AFP - Shiite rebels in Yemen threatened on Tuesday to attack ports and airports in Saudi Arabia and the United Arab Emirates, raising the stakes in a flare-up between Riyadh and Tehran.
The threat came hours after Saudi Arabia's powerful crown prince accused Iran of "direct military aggression" through its support for the rebels -- a claim Tehran rejected as "contrary to reality".
The soaring tensions between the key oil producers saw crude trading at close to two-year highs on Tuesday and spooked Gulf markets.
The rebels already showed on Saturday that despite a more than two-year Saudi-led bombing campaign, they retain missiles capable of striking targets deep inside the kingdom.
A rebel missile was intercepted and destroyed near Riyadh international airport -- the first to reach the Saudi capital -- with smouldering debris inside the perimeter underscoring the growing fallout for Saudi Arabia from its involvement in neighbouring Yemen.
"All airports, ports, border crossings and areas of any importance to Saudi Arabia and the UAE will be a direct target of our weapons, which is a legitimate right," the rebels' political office said in statement.
"We will not stand idly by -- we will seek more radical means to prevent both the tightening of the blockade and all acts aimed at starving and humiliating the people of Yemen."
Saudi Arabia and the UAE are the two major powers in a coalition that has been fighting against the Yemeni rebels since 2015 in support of the internationally recognized government.
Since Saturday's missile attack, the coalition has tightened its blockade of rebel-held areas of Yemen, blocking even UN-supervised relief supplies despite urgent appeals from the world body.
The coalition said its action was aimed at filling the gaps in inspection procedures that enable "smuggling of missiles and military equipment" to the rebels.
But the blocking of all relief supplies further threatens some seven million people already on the brink of famine and the UN urged the coalition to lift it as soon as possible.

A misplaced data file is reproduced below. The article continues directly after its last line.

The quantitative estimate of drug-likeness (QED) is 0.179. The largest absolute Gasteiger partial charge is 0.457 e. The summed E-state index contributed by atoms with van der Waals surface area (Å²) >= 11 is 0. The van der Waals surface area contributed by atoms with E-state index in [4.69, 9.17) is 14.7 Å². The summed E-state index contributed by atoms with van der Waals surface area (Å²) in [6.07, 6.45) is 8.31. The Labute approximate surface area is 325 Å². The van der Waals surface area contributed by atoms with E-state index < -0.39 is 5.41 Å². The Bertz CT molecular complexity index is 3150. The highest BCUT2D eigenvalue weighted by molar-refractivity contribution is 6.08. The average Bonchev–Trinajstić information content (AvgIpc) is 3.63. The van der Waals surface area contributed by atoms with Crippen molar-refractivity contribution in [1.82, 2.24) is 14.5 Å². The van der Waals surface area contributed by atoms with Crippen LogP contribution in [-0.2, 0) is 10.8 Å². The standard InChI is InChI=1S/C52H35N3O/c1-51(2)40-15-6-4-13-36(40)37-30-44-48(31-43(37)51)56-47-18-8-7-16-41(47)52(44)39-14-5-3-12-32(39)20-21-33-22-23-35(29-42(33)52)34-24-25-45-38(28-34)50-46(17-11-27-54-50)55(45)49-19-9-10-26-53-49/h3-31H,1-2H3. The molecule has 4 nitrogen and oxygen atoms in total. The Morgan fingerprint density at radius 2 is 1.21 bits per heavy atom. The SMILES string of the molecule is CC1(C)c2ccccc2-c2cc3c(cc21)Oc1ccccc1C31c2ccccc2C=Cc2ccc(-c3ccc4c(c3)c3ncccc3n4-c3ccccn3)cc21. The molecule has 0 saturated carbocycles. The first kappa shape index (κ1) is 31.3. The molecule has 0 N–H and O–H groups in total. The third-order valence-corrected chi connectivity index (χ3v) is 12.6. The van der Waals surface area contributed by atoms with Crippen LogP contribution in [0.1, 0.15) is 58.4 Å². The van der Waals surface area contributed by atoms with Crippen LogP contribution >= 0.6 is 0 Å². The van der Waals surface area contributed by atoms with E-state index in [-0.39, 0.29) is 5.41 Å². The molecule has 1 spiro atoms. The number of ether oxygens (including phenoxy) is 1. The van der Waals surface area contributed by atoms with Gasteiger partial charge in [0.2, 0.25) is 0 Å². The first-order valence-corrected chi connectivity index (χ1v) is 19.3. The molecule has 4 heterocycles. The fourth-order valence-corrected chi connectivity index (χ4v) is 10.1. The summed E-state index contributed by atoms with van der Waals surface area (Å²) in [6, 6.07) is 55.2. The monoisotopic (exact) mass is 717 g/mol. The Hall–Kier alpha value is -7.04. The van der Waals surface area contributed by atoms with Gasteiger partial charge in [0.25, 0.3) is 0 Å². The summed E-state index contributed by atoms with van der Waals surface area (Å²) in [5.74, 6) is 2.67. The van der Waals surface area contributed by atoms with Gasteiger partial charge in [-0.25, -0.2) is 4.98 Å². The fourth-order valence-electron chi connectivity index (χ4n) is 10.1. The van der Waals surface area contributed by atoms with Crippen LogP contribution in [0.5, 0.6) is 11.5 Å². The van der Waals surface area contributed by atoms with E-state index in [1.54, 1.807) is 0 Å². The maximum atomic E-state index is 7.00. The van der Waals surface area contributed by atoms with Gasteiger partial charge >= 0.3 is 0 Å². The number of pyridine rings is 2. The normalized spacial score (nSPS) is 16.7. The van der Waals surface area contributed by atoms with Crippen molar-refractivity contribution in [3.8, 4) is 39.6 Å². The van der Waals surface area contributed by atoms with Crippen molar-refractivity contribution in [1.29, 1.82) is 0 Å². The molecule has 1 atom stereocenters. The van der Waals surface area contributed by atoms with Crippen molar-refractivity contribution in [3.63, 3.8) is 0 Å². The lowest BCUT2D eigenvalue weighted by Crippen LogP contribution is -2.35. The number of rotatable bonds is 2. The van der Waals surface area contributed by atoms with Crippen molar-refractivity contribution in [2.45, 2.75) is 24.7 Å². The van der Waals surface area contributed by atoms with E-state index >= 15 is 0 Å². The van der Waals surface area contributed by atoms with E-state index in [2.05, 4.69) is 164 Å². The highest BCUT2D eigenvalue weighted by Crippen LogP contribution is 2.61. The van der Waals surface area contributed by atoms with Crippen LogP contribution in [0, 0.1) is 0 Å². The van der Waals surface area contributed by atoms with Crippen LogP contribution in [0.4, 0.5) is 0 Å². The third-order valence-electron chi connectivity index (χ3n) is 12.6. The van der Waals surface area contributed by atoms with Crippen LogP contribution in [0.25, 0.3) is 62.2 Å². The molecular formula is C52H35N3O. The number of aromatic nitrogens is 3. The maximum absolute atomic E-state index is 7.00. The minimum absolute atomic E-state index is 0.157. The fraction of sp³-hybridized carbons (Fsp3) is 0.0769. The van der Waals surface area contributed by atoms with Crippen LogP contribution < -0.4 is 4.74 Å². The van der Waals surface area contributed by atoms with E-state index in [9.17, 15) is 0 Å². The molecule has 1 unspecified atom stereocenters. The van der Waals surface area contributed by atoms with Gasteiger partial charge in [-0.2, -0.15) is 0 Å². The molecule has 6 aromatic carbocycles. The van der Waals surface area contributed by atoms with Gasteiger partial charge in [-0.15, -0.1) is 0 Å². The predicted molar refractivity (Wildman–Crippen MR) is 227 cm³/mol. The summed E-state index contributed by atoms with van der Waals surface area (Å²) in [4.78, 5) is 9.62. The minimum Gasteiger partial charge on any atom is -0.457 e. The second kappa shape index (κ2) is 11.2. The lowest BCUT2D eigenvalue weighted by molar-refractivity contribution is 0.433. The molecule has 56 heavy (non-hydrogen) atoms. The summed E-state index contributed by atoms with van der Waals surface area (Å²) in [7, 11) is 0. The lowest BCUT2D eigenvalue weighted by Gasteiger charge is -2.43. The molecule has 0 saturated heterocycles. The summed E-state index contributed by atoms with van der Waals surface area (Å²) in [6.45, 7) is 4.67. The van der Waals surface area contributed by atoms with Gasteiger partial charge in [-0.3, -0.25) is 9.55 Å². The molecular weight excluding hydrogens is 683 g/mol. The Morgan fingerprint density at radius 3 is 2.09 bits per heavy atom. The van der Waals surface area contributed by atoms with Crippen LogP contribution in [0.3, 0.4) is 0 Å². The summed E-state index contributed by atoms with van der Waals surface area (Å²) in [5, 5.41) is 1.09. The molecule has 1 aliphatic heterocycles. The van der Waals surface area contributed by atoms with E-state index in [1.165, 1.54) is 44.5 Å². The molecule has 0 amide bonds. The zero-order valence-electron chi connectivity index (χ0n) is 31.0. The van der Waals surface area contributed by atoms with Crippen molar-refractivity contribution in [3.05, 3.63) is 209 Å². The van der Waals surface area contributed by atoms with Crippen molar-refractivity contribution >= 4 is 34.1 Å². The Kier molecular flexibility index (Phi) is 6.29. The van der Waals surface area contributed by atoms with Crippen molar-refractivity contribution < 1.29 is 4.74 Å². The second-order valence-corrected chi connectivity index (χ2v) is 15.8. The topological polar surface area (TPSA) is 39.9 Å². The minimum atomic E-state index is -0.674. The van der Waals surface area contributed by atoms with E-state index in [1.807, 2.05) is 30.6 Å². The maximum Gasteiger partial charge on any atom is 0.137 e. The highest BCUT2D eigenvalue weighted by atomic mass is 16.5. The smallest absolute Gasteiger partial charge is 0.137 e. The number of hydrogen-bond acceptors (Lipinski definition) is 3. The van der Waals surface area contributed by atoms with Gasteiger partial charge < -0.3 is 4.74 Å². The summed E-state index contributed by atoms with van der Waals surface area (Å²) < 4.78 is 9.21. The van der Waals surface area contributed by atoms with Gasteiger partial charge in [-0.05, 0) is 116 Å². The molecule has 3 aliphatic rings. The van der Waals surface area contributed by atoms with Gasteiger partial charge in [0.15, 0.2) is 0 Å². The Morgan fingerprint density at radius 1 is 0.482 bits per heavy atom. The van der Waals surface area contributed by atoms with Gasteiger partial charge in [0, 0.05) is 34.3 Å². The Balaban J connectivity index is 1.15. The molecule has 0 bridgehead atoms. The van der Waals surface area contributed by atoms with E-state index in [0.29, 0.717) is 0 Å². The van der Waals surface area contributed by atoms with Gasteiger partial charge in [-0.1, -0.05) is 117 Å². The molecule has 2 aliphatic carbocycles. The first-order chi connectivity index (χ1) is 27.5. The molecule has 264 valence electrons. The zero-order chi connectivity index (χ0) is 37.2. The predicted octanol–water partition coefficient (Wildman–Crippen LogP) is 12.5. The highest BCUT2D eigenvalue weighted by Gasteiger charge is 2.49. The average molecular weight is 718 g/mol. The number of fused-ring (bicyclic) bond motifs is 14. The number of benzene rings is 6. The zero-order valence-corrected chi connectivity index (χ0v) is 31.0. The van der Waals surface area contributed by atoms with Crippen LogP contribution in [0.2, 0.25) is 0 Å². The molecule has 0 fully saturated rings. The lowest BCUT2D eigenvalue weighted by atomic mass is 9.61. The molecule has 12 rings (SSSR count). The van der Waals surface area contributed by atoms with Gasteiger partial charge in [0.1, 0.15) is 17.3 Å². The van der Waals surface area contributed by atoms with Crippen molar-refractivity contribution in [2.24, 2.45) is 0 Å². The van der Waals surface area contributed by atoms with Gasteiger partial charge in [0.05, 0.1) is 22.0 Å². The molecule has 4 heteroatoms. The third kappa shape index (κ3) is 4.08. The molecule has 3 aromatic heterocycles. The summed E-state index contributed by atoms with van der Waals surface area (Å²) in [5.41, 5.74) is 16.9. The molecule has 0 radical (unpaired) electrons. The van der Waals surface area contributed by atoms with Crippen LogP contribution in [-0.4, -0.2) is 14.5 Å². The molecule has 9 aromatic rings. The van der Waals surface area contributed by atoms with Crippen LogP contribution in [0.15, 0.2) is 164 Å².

"If these channels, these lifelines, are not kept open it is catastrophic for people who are already in what we have already called the world's worst humanitarian crisis," said Jens Laerke, a spokesman for the UN humanitarian office (OCHA) in Geneva.
Saturday's missile attack sparked a bitter war of words between Sunni-ruled Saudi Arabia and predominantly Shiite Iran.
"The involvement of Iran in supplying missiles to the Houthis is a direct military aggression by the Iranian regime," the official Saudi Press Agency quoted Crown Prince Mohammed bin Salman as saying.
This "could be considered an act of war," he said.
Iranian Foreign Minister Mohammad Javad Zarif retorted that "the allegations by Saudi officials were contrary to reality", a foreign ministry spokesman said.
The rebels' threat of more missile attacks like that on Riyadh airport threatens to escalate the proxy conflict between Riyadh and Tehran, which back opposing sides in wars and power struggles from Yemen to Syria.
On Monday, the Saudi-led military coalition in Yemen said it reserved the "right to respond" to the missile attack, calling it a blatant military aggression by the Iranian regime which might amount to an act of war.
Six Gulf Arab bourses ended lower on the tensions and the Saudi market was down 2.9 percent in afternoon trade at levels last seen more than five months ago.